Jocelyn Augustin, also originally from Haiti, said Remy Joseph was planning on attending, however was not there. Augustin was surprised he wasn’t there and said to me he didn’t know why. It certainly seemed unusual for the owner of two medallions saddled with $800,000 in debt didn’t attend his own auction. Maybe the result was a foregone conclusion.
The lender for both #869 and #1595 was Erminio “Eddie” Gargano a leading hard money lender at the same level as James Cummings and Eddie Tutunjian.
Gargano was immediately suspicious of why I was attending as an observer. Although he appeared to be known by most in the room, he was reluctant to give his name to me or two owner operators who didn’t know him. Augustin told me after the auction he was an owner operator with his one medallion financed by Gargano. Abdollah “Abbie” Hosseini, originally from Tabriz, Iran attended and said he also had a medallion financed by Gargano.
The auction for medallion #1595 began and ended very quickly. Michael Saperstein opened the bidding at $300,000. The first and only bidder, bid $325,000.
Gargano then bid $350,000. The auction for #1595 was over. Gargano bought the medallion, presumably for the outstanding amount owed to him by Remy Joseph.
Michael Saperstein again opened the bidding at $300,000 for medallion #869. The first and only bidder I’ll call “Mikael” due to the ongoing federal investigation of Eddie Tutunjian for the reason below. Mikael matched the $300,000.
Gargano immediately bid $350,000. These two were the only bidders. The bids went up rapidly by $10,000 increments. Mikael and Gargano obviously knew each other for many years. The two of them joked around as they bid against each other. Mikael got up to $420,000. Then Gargano bid $425,000. Along with most in the room, they both laughed as Gargano bought #869 for $425,000. Mikael didn’t seem to care that medallion #1595 just sold for $350,000 minutes before.
In the conference room after the auction, Raimondi recounted how his grandfather used to hang around in Dorchester with Saperstein’s father.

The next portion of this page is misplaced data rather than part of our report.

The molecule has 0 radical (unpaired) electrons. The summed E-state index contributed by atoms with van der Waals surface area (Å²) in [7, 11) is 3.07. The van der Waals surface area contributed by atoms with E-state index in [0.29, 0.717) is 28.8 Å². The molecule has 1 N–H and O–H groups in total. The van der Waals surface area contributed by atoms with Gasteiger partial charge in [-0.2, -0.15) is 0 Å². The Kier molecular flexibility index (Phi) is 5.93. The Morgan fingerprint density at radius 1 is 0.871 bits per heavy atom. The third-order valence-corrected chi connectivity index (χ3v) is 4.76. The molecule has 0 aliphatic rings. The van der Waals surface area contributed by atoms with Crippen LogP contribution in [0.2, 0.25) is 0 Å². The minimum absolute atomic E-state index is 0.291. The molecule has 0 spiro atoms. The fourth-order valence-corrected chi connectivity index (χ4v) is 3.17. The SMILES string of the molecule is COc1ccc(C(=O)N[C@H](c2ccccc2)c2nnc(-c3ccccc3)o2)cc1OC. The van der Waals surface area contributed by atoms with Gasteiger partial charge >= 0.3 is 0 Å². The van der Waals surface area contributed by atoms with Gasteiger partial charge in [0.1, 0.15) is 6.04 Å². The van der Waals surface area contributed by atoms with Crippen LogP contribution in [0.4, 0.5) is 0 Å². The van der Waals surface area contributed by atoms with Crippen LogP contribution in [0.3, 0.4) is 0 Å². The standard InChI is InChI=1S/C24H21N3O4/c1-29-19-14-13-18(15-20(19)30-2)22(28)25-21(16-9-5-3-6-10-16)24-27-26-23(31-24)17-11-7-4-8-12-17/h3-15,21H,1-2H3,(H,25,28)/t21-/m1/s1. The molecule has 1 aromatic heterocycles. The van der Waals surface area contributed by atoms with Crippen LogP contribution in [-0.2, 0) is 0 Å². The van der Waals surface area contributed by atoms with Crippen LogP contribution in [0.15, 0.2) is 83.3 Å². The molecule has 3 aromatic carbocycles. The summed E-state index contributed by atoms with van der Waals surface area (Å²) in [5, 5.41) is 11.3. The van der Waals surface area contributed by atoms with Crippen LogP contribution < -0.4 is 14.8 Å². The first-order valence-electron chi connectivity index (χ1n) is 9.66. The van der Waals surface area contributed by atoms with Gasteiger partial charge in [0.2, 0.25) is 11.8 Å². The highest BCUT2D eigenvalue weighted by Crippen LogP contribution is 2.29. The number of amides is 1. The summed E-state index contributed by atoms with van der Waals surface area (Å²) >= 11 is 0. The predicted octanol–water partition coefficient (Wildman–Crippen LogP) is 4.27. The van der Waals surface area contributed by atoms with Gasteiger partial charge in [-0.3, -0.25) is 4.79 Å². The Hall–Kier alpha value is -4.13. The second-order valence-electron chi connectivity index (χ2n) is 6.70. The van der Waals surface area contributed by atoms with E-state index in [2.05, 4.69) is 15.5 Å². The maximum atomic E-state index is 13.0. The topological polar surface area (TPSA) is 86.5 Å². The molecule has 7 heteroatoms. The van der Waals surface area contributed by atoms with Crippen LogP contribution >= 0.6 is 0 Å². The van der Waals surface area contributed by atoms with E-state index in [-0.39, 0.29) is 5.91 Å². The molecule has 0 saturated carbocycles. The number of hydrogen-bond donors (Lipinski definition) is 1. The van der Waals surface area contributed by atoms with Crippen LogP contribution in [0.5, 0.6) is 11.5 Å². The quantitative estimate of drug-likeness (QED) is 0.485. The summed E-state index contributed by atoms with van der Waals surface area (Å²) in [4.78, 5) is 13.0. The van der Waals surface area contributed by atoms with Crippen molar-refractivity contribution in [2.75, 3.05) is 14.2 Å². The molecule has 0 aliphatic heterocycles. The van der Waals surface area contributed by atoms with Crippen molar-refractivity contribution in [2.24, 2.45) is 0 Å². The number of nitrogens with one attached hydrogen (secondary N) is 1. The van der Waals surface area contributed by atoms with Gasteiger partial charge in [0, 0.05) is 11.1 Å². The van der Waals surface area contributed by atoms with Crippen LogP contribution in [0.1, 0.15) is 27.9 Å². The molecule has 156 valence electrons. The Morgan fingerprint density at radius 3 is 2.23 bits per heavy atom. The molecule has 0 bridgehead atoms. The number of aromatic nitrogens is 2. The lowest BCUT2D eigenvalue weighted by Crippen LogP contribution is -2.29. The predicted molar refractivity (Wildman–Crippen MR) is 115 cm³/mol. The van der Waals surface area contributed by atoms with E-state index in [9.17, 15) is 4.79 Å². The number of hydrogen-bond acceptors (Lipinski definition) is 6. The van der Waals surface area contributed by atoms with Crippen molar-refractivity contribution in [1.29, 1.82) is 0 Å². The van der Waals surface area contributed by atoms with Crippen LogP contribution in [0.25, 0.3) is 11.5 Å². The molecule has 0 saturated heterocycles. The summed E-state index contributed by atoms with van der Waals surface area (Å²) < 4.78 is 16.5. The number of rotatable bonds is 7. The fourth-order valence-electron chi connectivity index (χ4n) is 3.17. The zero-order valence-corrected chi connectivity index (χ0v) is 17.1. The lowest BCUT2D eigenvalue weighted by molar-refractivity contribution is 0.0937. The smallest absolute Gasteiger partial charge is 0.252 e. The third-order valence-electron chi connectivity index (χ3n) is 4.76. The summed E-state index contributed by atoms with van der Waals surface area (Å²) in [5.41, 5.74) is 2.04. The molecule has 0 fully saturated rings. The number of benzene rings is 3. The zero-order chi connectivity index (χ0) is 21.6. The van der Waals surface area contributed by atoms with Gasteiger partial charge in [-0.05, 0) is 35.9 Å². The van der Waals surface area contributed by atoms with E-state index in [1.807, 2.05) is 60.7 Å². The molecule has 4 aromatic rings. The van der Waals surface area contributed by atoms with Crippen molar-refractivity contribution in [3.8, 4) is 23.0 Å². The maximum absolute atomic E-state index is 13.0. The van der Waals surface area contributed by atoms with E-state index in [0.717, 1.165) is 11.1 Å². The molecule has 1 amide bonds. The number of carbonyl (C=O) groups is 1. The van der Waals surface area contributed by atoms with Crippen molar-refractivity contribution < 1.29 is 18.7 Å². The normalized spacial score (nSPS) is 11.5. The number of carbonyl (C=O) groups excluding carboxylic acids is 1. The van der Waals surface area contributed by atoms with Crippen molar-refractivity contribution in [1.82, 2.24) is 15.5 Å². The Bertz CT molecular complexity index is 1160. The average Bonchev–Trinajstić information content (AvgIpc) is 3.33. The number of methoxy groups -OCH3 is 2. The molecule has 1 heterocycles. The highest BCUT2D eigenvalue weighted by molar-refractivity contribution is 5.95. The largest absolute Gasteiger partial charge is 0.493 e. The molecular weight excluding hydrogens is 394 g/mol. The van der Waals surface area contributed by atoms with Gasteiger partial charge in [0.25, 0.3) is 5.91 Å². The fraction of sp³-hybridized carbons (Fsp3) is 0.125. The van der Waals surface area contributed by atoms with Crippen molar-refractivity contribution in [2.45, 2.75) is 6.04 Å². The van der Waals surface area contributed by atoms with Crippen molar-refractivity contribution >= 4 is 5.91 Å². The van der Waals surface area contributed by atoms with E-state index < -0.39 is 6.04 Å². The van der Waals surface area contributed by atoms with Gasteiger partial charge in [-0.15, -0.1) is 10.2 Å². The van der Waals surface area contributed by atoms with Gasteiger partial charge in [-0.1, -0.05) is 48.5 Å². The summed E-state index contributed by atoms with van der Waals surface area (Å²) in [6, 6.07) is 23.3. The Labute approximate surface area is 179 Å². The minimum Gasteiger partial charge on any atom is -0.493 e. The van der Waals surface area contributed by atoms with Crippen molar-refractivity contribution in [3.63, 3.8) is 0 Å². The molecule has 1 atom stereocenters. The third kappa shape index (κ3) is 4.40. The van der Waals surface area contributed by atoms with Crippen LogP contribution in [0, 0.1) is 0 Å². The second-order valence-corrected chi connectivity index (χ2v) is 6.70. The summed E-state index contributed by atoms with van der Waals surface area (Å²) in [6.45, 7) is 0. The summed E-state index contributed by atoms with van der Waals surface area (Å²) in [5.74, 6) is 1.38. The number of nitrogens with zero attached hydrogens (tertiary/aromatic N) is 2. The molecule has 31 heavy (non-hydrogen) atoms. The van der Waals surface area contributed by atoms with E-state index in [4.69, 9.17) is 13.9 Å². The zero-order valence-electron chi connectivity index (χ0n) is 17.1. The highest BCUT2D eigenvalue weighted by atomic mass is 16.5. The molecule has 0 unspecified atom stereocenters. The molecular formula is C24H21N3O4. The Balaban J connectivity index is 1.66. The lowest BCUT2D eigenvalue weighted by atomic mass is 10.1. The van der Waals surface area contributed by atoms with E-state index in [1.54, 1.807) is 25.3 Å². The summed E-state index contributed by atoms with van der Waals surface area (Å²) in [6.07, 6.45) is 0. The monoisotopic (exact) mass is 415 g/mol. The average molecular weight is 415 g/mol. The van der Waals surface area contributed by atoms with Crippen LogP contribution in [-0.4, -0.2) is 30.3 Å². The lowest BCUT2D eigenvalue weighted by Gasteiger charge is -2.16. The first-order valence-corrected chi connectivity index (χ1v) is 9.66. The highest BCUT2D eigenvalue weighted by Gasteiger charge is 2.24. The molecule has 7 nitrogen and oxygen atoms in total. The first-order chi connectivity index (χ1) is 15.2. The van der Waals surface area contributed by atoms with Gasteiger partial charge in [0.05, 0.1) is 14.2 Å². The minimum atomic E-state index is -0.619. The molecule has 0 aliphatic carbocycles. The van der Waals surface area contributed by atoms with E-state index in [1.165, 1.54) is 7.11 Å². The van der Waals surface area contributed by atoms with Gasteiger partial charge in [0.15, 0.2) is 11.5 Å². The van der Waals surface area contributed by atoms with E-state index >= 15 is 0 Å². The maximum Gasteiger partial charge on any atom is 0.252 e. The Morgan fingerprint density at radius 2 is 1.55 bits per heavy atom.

This is one small community of guys who’ve known each other for decades!
The group started telling Eddie Tutunjian stories. Raimondi said at the January auction “Eddie was worried”. At this auction he said, “Eddie’s really been running around doing his thing”. I have no idea what that means.
Mikael said despite the federal investigation, Eddie just keeps working like nothing’s happened. Mikael then said:
You know when Eddie first came to this country he had nothing…nothing. You know who first lent him money? I did. I’m the first one who lent him money.”
In the hallway afterwards one observer said he would buy a medallion for $200,000 all cash. I asked him why he wouldn’t finance the purchase. He said that absolutely no lenders were willing to give loans, so the market was completely frozen.
After learning about James Cummings in the January auction I asked Abbie Hosseini about him. He described Cummings “as a wild man who doesn’t play by the rules…. he lends money at 15% at least”.
Hosseini, Jocelyn Augustin, Radouane Bendriss originally from Morocco and I talked together about Uber’s impact. Hosseini said he was now driving for Uber to make ends meet!
With increasing Uber competition, Augustin said picking up street hails and waiting at airport/hotel cab stands wasn’t enough to justify paying anything for a medallion. He said that the airport is now a two-hour wait.
Augustin said not long ago between midnight and 2 am when Boston’s clubs let out, he’d do back to back rides from downtown to where the passengers lived as long as he wanted to. However now that Uber was all over downtown, he actually has to wait to get fares even on Friday and Saturday nights at 2 am. Bendriss agreed with everything Augustin said about the impact of Uber on owner operators. They both thought the pain would only get worse.
Jocelyn Augustin bought his medallion in 1989. However, like many drivers, he was persuaded by institutional and hard money lenders to refinance for higher balances multiple times. So he still owed Gargano a whole lot of principal— even after paying out a whole lot of interest.
Augustin was extremely angry and despondent about his ability to make his medallion loan payments as his passenger income has rapidly dropped down. He had no idea how to break the crushing cycle.
Augustin said no one could outbid Gargano when he’s the lender, since Gargano always bids a higher price than anyone else wanted to pay. Augustin said Gargano shouldn’t be able to bid on the medallion when he’s the lender.
Why are Gargano and Raimondi consistently outbidding others?
Why aren’t they bottom fishing, driving prices down?
Why are Gargano and Raimondi buying at all?
After the auction, Raimondi said: “I’d sell as many as anybody would buy”.
This didn’t make any sense. He just “bought” a medallion two weeks before!!
Unusual auctions continued into the spring with Medallion Financial’s transactions with the Theodat family. More on that to come.
Does Raimondi want to sell his medallions or double down and buy more?
If he wants to sell, then what was the purpose of the January “purchase”?
What are Raimondi, Gargano, Cummings and Medallion Financial doing while making these unusual transactions in 2015?